The Goon Sax are endearing in their vulnerability and their Melbourne show consolidated that

The Brisbane outfit delivered plenty from their stunning 2018 LP, We're Not Talking.

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Joshua Martin

“I was told to distance myself from a situation when it makes me nervous.” This lyric opens The Goon Sax’s ‘We Can’t Win’, a breakthrough moment of sophisticated songcraft from the Brisbane band’s 2018 release, We’re Not Talking. The sentiment resonated during Sunday's sold-out matinee performance.

It might be a touch impudent to call The Goon Sax a nervous bunch – it’s understandable to feel exposed when performing heartfelt songs in front of a packed room. But although they employ a back to basics, guitar, bass and drums setup, the trio weren’t brimming with rock’n’roll swagger.

As the curtains opened to reveal the group of 20-somethings, co-frontperson Louis Forster dropped his bass guitar. This meant he had to fetch the band’s lone guitar tuner from the opposite side of the stage and frantically reset. Donning a broad smile of bemusement, fellow guitarist/bassist James Harrison let us know Forster was re-tuning.

Beyond that, though, there were no attempts at filling the silence. No “Hey we’re The Goon Sax, thanks for coming to say hi. It sure is hot in Melbourne isn’t it? I hope you’ve had a nice weekend.” Just an expectant and slightly awkward two-minute delay.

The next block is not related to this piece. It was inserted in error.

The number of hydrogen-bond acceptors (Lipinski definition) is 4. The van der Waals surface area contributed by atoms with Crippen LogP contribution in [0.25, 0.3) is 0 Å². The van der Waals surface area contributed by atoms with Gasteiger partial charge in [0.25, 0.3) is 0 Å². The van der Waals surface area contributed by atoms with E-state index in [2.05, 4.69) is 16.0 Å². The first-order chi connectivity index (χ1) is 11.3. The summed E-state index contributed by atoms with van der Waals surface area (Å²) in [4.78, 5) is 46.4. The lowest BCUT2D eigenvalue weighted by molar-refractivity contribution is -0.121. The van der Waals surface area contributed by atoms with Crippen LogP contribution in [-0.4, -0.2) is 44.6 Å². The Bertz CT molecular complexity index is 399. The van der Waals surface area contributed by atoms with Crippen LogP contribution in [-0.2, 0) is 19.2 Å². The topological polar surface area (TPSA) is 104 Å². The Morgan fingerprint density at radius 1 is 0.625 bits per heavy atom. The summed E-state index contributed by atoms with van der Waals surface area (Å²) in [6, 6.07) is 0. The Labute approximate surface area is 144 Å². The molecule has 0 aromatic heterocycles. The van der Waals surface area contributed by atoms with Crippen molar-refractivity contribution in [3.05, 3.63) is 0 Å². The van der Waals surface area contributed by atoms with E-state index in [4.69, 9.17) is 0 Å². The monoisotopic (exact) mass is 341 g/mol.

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You couldn’t describe the rest of the show as tight, but The Goon Sax embody the spirit of post-punk where technical prowess is a trifling matter. Each member possesses a charmingly offbeat musicality. The tempo-switching ‘Telephone’ and dynamic ‘Love Lost’ exemplified the band members’ belief in the strength of their ideas.

We’re Not Talking contains some strikingly refined songwriting. Forster, Harrison and drummer Riley Jones get occasional backup from a string section, drum machine and soft piano. It’s not overly polished or wall-of-sound dense, but it shows a progression from their 2016 debut, Up To Anything.

The album is greatly enhanced by the addition of Jones’ vocals. While Forster and Harrison both have a candid singing style, free from affectation, their droning baritones become far more compelling when juxtaposed with Jones’ high-pitched sweetness.

Forster and Harrison rotated bass and guitar duties throughout, while Jones was the stabiliser on drums. Harrison’s guitar playing left a little to be desired, but his melodic bass lines played a central role in the setlist’s dazzling final third.

The live renderings of We’re Not Talking highlights ‘We Can’t Win’, ‘Sleep EZ’ and ‘Make Time 4 Love’ were just as effective at sparking an emotional response as their recorded counterparts. Each song is encased in feeling and demonstrative of the potential for making empathetic connections when persisting through nervousness.